English English language Etymology Grammar Usage Word origin

Myself and other selfies

[Note: An updated post about “myself” and other “-self” words appeared on Aug. 27, 2018.]

Q: Every time I hear someone say “I myself,” it makes me pause. I can never figure out why someone would use such a redundancy. It seems more prevalent on the East Coast than on the West Coast. Is this regional? Is it correct?

A: There’s nothing wrong with using both a pronoun and its reflexive (“she herself,” “you yourself,” “I myself,” “me myself,” etc.), or a name plus a reflexive (“Herman himself,” “from Vivian herself”) for purposes of emphasizing the subject or object.

What some have criticized is the use of a reflexive in place of the pronoun or name, as in “John and myself went to the movies,” or “that’s between him and myself.” (Though those uses of reflexives aren’t considered grammatically incorrect today, a traditionalist would prefer “I” in the first example, and “me” in the second.)

But for more than a thousand years, people have used reflexive pronouns for emphasis by placing them in apposition to (that is, as the equivalent of) the subject or object.

As far as we can tell, the usage is common wherever English is spoken: in the US, the UK, and elsewhere.

Within its entry for “myself,” for example, the Oxford English Dictionary says that in “emphatic uses,” the reflexive pronoun appears “in apposition to” an accompanying subject or object pronoun (“I” or “me”).

The OED has examples dating from before the year 1000 for “I myself,” when it was written ic me sylf in Old English. And it has examples of “me myself” dating from around 1300.

In these usages, Oxford says, the reflexive pronoun is used “in apposition to” an accompanying subject or object pronoun. As the OED explains, when used in apposition to “I,” the meaning of the reflexive is “in my own person; for my part; personally, as far as I am concerned.”

In the simplest emphatic use, the OED says, “myself is generally placed immediately after I.”

But when it appears elsewhere, as in “I will go to him myself” or “I’ve never been there myself,” the emphasis takes on another character. As the OED says, “in other positions there is often an explicit or implicit contrast with the idea of any other person performing the action.”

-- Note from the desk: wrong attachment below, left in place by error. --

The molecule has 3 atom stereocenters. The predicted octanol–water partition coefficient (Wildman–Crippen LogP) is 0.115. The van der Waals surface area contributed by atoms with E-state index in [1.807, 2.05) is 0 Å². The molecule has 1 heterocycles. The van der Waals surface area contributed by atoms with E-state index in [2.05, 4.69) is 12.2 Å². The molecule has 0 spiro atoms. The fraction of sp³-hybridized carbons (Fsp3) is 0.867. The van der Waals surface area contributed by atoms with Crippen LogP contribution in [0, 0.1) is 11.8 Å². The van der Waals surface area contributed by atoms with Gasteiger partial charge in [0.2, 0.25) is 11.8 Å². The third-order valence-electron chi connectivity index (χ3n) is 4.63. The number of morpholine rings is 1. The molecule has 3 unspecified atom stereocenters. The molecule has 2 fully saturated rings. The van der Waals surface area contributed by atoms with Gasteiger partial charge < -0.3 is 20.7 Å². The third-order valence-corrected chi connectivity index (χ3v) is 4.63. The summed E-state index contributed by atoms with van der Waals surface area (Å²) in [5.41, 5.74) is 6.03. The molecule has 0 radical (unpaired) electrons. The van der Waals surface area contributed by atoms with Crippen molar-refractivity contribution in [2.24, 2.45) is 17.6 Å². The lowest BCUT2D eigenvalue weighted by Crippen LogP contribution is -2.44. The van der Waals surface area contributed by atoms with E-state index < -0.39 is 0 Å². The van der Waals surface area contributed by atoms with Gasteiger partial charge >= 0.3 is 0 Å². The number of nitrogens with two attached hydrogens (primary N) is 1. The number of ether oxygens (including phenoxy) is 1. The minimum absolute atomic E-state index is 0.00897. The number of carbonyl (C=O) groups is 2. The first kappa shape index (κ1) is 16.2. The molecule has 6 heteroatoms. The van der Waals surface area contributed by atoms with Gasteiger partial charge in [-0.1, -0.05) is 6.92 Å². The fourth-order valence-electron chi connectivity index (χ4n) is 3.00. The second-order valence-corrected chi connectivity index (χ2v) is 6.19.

And the emphasis is strongest of all, Oxford adds, when the reflexive comes first. An example: “Myself, I wouldn’t think of it.”

The emphatic reflexive is not only legitimate, but it’s found in English literature from the earliest times. You may have heard this line from A. E. Housman’s poem A Shropshire Lad (1896): “Then the world seemed none so bad, / And I myself a sterling lad.”

Of course Housman may have used the construction purely for reasons of meter (though we think it serves an emphatic purpose as well). But even in prose, the usage is common in cases where the lone pronoun or name just wouldn’t be enough.

Just for fun we looked into a few Shakespeare concordances, and we found scores of examples from the plays and sonnets of the sterling lad himself.

Shakespeare used “I myself” at least 38 times, as in this line from King Henry IV, Part I: “For I myself must hunt this deer to death.”

He used “you yourself” at least 18 times, as in this line from Twelfth Night: “It is perchance that you yourself were saved.”

He also used “he himself” 12 times, “she herself” seven times, “they themselves” six times, and “we ourselves” five times.

Many people think a word is incorrect if it’s not absolutely necessary. Not so. An extra word or two is often justified. We’ve written often on the blog about emphatic redundancy, including posts in 2012, 2008, and 2007.

As for the noun “selfie” in the title of this post, its use in the sense of an uploadable smartphone photo taken of oneself has been traced back to 2002.

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